I have a letter I am patiently waiting on now that I called and ordered from you 829 on 8-26-14, it's a simple one just basically wanting configuration verification on a 2.5" Python as I am seeing more and more on the auction sites with what looks like changed barrels to add value
thanks again for the offer of help to the forum and keep up the good work :)
Joe
 

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Discussion Starter #9
I've gone on the Colt Site trying to find the year of mf'g (sometime in the 1980's)
But the site says it shows no record.
What's the cut off date for late 3 gen.?
Nice to have you on board.
I don't think there is a cutoff on the website. It is just an incomplete database that does not contain every model, or serial number, and there are also some errors in there too that we have found. Its a work in progress, but our more technologically inclined people at Colt are working on completing it. I have received many a panicked phone call from people who don't think their gun exists.
 

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Discussion Starter #10
Hi Paul,
Very nice of you to offer help on the forum for people interested in lettering their guns.
I want to personally thank you for the help you have provided me over the phone with simple questions I have needed answering in the past.
I have a letter I am patiently waiting on now that I called and ordered from you 829 on 8-26-14, it's a simple one just basically wanting configuration verification on a 2.5" Python as I am seeing more and more on the auction sites with what looks like changed barrels to add value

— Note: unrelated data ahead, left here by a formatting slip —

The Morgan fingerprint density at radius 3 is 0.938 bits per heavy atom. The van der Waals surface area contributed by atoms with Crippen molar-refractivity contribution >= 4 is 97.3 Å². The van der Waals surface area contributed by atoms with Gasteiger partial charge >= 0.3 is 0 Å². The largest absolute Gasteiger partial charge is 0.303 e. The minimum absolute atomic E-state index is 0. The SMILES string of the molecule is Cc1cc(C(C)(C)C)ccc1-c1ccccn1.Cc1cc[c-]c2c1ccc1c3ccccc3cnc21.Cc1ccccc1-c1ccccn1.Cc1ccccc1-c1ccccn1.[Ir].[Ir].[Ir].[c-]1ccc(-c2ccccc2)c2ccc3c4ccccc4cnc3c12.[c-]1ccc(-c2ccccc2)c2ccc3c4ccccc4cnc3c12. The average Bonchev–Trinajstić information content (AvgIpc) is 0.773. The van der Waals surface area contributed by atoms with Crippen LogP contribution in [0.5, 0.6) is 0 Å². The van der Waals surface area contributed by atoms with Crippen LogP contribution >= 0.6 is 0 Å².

thanks again for the offer of help to the forum and keep up the good work :)
Joe
Should be coming soon. We are wrapping up most of the stuff that came in around that time period.
 

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Discussion Starter #12
Thanks for putting yourself out here for us Paul. Your bravery knows no bounds! Now, WHERE'S MY LET...? Nah, just kidding.
Thanks again.
I will second you on the bravery! We'll see if i regret this post soon! I figured that since I have learned plenty perusing the forum over the last few months, that sharing some knowledge from my little niche of expertise can only help everyone. Since I started here this has not only been my job, but I've developed an insatiable interest in collecting, and whatever I can do to help the collecting community I am happy to do.
 

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OK now that you are asking, there has been a debate for quite some time regarding a Python finish from the early 80's "Royal Coltguard" which you told me on the phone was the same finish as e-nickel.
Brochures from the 80's say its the identical process as the standard Coltguard but at a much higher polished finish. So out of curiosity I have seen boxes both marked "Coltguard" and "E-NICK" and my letter shows "Coltguard" not Royal Coltguard and I saw another letter from someone here sent back to them as E-Nickel, was the "Royal" just for marketing and why the inconsistency on boxes and letters.
Just wondering
RoyalColtGuardAd_zpscede25bd.jpg
 

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Thank you for "appearing" here in the Center of the Colt Universe and offering to answer archive letter questions!

My question is, how many letter requests, as an average, come in per day, week or month?